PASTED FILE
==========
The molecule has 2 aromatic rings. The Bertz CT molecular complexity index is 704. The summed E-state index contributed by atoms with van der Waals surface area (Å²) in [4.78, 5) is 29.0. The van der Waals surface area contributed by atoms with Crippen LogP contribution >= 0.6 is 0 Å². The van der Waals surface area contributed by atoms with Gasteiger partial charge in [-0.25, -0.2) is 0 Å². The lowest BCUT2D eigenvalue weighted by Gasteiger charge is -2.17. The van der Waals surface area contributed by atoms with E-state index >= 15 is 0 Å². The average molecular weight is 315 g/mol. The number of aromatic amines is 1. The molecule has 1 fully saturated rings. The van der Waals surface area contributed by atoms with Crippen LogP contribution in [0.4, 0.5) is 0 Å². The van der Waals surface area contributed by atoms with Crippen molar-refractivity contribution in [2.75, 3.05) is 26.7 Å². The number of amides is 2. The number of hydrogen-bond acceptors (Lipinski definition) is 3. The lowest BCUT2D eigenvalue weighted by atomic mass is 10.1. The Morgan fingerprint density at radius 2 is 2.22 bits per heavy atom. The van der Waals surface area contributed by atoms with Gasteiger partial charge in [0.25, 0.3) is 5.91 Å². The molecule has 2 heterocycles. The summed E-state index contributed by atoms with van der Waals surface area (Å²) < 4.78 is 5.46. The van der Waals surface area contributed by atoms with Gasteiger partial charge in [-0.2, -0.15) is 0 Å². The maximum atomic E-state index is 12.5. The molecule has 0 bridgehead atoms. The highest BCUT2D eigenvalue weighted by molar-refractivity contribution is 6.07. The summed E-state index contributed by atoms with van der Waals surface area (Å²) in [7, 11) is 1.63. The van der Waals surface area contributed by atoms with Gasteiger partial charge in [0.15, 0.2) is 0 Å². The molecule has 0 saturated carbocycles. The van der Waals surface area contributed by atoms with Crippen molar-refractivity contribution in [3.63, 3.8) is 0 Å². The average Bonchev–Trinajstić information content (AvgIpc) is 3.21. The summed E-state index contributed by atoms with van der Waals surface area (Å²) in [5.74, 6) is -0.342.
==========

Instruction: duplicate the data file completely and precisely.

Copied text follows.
The molecule has 2 aromatic rings. The Bertz CT molecular complexity index is 704. The summed E-state index contributed by atoms with van der Waals surface area (Å²) in [4.78, 5) is 29.0. The van der Waals surface area contributed by atoms with Crippen LogP contribution >= 0.6 is 0 Å². The van der Waals surface area contributed by atoms with Gasteiger partial charge in [-0.25, -0.2) is 0 Å². The lowest BCUT2D eigenvalue weighted by Gasteiger charge is -2.17. The van der Waals surface area contributed by atoms with E-state index >= 15 is 0 Å². The average molecular weight is 315 g/mol. The number of aromatic amines is 1. The molecule has 1 fully saturated rings. The van der Waals surface area contributed by atoms with Crippen LogP contribution in [0.4, 0.5) is 0 Å². The van der Waals surface area contributed by atoms with Crippen molar-refractivity contribution in [2.75, 3.05) is 26.7 Å². The number of amides is 2. The number of hydrogen-bond acceptors (Lipinski definition) is 3. The lowest BCUT2D eigenvalue weighted by atomic mass is 10.1. The Morgan fingerprint density at radius 2 is 2.22 bits per heavy atom. The van der Waals surface area contributed by atoms with Gasteiger partial charge in [0.25, 0.3) is 5.91 Å². The molecule has 2 heterocycles. The summed E-state index contributed by atoms with van der Waals surface area (Å²) < 4.78 is 5.46. The van der Waals surface area contributed by atoms with Gasteiger partial charge in [-0.2, -0.15) is 0 Å². The maximum atomic E-state index is 12.5. The molecule has 0 bridgehead atoms. The highest BCUT2D eigenvalue weighted by molar-refractivity contribution is 6.07. The summed E-state index contributed by atoms with van der Waals surface area (Å²) in [7, 11) is 1.63. The van der Waals surface area contributed by atoms with Gasteiger partial charge in [0.15, 0.2) is 0 Å². The molecule has 0 saturated carbocycles. The van der Waals surface area contributed by atoms with Crippen molar-refractivity contribution in [3.63, 3.8) is 0 Å². The average Bonchev–Trinajstić information content (AvgIpc) is 3.21. The summed E-state index contributed by atoms with van der Waals surface area (Å²) in [5.74, 6) is -0.342.